Alexandra’s talk was a canonical example of a great presentation. She told a story from her experience on a project. She had done some good work but had also made some mis-steps-and she told us how she had become aware of them and had recovered from them. During Open Season, several people contributed interesting questions, astute observations, and alternative approaches. There wasn’t an empty seat in the room, and the talk was extremely well-received. From that perspective, the Do-Over Session seemed to indicate a demand. I had originally expected that there would be two do-overs, but in the end there was only one scheduled; it might be worth trying a couple next year.

I also wanted to experiment with the more social aspects of the conference. In past years, there has been a Gala Dinner, typically away from the conference site, and typically with an extra charge to the participants who wished to attend. Some individuals and organizations were reluctant to spend the extra money on the dinner. I’ve never enjoyed having to leave the party early because the buses are leaving, either. Last year’s Gala-celebrating EuroSTAR’s 20th anniversary-was a very formal, suit-and-tie kind of event. Considering that our work is often overly structured, I wanted to see how informal we could get-whether we needed to be entertained, or could entertain ourselves.

This year, the conference organizers included the admission charge in the cost of conference registration, which meant that many more people-all of the conference participants-could attend. The last thing I wanted was to make people dress up, pile them onto buses, and take them away for dinner only to have them pile back onto buses relatively early in the evening. The Gothia Towers/Svenska Massan conference centre had been chosen before we decided on the dinner location. We were lucky that the facility was able to accommodate dinner, and I was delighted that the EuroSTAR people agreed to keep us on-site. They also agreed with a plan that they may have considered audacious: that we would allow the conference participants to provide the bulk of the entertainment-games, music, a whisky-tasting (!), and, most importantly, conversation. (The singer/acrobats and the casino were a bit of a last-minute surprise to me.) I was thrilled at the success of this approach. Lots of people simply stayed and chatted at their tables, while others organized games, played instruments, and sang songs-and those who wanted to go elsewhere or return to their rooms could do so at their leisure without having to wait for a bus or take a cab. This seemed to work splendidly. Although festivities officially ended at 12:00, people were still being shooed out of the hall at 12:30.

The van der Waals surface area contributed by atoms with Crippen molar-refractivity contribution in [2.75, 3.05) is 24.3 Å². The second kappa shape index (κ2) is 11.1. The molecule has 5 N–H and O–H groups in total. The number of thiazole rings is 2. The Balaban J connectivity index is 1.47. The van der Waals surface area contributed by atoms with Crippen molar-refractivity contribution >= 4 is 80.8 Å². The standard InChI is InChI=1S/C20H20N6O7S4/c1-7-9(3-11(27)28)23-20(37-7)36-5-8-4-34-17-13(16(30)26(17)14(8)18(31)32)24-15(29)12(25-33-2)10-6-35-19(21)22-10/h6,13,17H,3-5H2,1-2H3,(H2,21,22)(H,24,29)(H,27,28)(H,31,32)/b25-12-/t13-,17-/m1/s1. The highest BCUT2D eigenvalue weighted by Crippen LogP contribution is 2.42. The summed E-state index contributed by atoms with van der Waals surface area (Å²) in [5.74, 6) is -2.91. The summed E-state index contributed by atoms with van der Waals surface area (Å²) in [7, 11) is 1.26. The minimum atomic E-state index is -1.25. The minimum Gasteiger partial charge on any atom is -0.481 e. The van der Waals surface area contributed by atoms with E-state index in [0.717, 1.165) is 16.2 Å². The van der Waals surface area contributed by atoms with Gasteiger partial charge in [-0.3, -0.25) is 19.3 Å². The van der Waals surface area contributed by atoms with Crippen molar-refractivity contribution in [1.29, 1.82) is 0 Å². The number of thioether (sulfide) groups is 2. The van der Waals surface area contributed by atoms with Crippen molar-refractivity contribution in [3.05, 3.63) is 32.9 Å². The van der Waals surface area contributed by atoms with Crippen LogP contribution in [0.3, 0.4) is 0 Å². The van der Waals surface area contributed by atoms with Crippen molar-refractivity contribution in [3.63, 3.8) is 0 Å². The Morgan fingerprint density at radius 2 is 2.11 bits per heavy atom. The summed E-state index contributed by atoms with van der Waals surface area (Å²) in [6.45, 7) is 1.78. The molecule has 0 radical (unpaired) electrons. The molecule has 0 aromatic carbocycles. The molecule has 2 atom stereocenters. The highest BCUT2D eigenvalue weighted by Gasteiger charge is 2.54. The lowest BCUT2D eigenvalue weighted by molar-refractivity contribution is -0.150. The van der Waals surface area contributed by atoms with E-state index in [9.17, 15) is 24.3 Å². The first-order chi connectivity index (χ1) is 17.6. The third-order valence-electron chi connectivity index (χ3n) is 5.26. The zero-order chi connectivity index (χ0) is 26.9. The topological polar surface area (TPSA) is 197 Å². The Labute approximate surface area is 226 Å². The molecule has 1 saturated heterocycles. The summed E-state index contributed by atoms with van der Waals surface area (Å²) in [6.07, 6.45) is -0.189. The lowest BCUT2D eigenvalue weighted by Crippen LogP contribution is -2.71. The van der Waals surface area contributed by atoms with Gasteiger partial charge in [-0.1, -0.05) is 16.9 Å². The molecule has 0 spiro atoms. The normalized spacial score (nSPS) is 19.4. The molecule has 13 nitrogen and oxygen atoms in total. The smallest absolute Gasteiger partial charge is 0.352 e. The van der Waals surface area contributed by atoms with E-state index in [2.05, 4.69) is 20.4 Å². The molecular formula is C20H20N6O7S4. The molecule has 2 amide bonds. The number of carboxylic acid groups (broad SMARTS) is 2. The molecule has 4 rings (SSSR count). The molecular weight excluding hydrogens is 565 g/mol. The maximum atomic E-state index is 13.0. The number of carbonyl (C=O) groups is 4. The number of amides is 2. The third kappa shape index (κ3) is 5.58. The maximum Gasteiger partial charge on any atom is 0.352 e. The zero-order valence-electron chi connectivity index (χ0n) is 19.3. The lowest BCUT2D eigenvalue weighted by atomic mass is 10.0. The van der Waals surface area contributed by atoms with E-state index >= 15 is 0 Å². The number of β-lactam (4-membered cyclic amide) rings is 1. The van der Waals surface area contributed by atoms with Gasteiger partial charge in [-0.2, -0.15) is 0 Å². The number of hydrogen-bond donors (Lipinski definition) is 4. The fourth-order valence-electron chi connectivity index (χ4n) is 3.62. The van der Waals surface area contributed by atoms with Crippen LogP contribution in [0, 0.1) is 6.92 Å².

The Community Hub and the Test Lab-experiments from past years-were back again this time. I felt that they were much better positioned as they were in the midst of the Conference Expo, giving an opportunity for testers and vendors to interact more closely. Yet I have also heard that some vendors were disappointed from the lack of interaction with the participants. On this, I’d take the suggestion from Keith Klain’s keynote: engage with the vendors. Question your preconceptions about them, and help them to question their preconceptions about what testers are looking for.

The Conference App was an example of an experiment that revealed some problems. At first, the time zone was misconfigured such all of the presentations were indicated to begin an hour later than they actually did. Data problems-very quickly addressed by the EuroSTAR staff-were pushed through to individual users’s handsets slowly and inconsistently. The application appeared to sum review scores, divide the scores by the number of people reporting, and then truncate the average to the nearest whole number. The app then misleadingly displayed the result to two digits of precision, such that (for example) a presentation that scored 3.92 on average would be displayed with a score of 3.0. On the positive side, the app certainly provided a target-rich environment for enthusiastic testers, and I hope we were able to provide some useful information to the app’s developers.

Those are only a few of the new things that we tried this year at EuroSTAR. I’ve told you here what I’ve seen and heard, but in the end I’m only one participant, so now it’s your turn. Please do write to the conference organizers ([email protected] is a good place to start) with your feedback on your conference experience this year.

With that, It’s time for me to pass the baton. Thank you to Bart, Rikard, Maaret, and Alan. Thank you to the presenters; to Paul Holland and the facilitation team; to the sponsors; and especially to the EuroSTAR Conferences staff. And thank you for participating in the EuroSTAR community this year. I wish everyone all the best for 2014 in Dublin!